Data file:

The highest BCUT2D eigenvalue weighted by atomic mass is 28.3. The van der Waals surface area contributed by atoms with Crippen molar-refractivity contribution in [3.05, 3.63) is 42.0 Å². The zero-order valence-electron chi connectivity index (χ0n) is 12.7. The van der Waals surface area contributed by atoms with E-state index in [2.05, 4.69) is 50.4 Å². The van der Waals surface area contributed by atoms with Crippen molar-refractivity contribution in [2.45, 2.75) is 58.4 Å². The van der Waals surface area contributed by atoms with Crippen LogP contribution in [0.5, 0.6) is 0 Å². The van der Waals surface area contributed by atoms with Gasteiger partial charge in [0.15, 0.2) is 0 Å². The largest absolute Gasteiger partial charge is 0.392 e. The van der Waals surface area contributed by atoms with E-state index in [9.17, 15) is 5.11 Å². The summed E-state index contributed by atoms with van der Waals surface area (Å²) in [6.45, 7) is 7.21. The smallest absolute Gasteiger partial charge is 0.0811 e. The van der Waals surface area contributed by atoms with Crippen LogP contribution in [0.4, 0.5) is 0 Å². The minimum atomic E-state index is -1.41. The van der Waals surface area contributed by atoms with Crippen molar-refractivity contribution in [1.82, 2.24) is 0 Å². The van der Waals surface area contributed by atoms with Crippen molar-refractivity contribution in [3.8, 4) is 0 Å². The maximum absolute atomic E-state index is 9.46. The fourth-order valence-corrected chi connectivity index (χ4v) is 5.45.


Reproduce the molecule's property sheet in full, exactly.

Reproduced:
The highest BCUT2D eigenvalue weighted by atomic mass is 28.3. The van der Waals surface area contributed by atoms with Crippen molar-refractivity contribution in [3.05, 3.63) is 42.0 Å². The zero-order valence-electron chi connectivity index (χ0n) is 12.7. The van der Waals surface area contributed by atoms with E-state index in [2.05, 4.69) is 50.4 Å². The van der Waals surface area contributed by atoms with Crippen molar-refractivity contribution in [2.45, 2.75) is 58.4 Å². The van der Waals surface area contributed by atoms with Crippen LogP contribution in [0.5, 0.6) is 0 Å². The van der Waals surface area contributed by atoms with Gasteiger partial charge in [0.15, 0.2) is 0 Å². The largest absolute Gasteiger partial charge is 0.392 e. The van der Waals surface area contributed by atoms with E-state index in [9.17, 15) is 5.11 Å². The summed E-state index contributed by atoms with van der Waals surface area (Å²) in [6.45, 7) is 7.21. The smallest absolute Gasteiger partial charge is 0.0811 e. The van der Waals surface area contributed by atoms with Crippen LogP contribution in [0.4, 0.5) is 0 Å². The minimum atomic E-state index is -1.41. The van der Waals surface area contributed by atoms with Crippen molar-refractivity contribution in [1.82, 2.24) is 0 Å². The van der Waals surface area contributed by atoms with Crippen molar-refractivity contribution in [3.8, 4) is 0 Å². The maximum absolute atomic E-state index is 9.46. The fourth-order valence-corrected chi connectivity index (χ4v) is 5.45.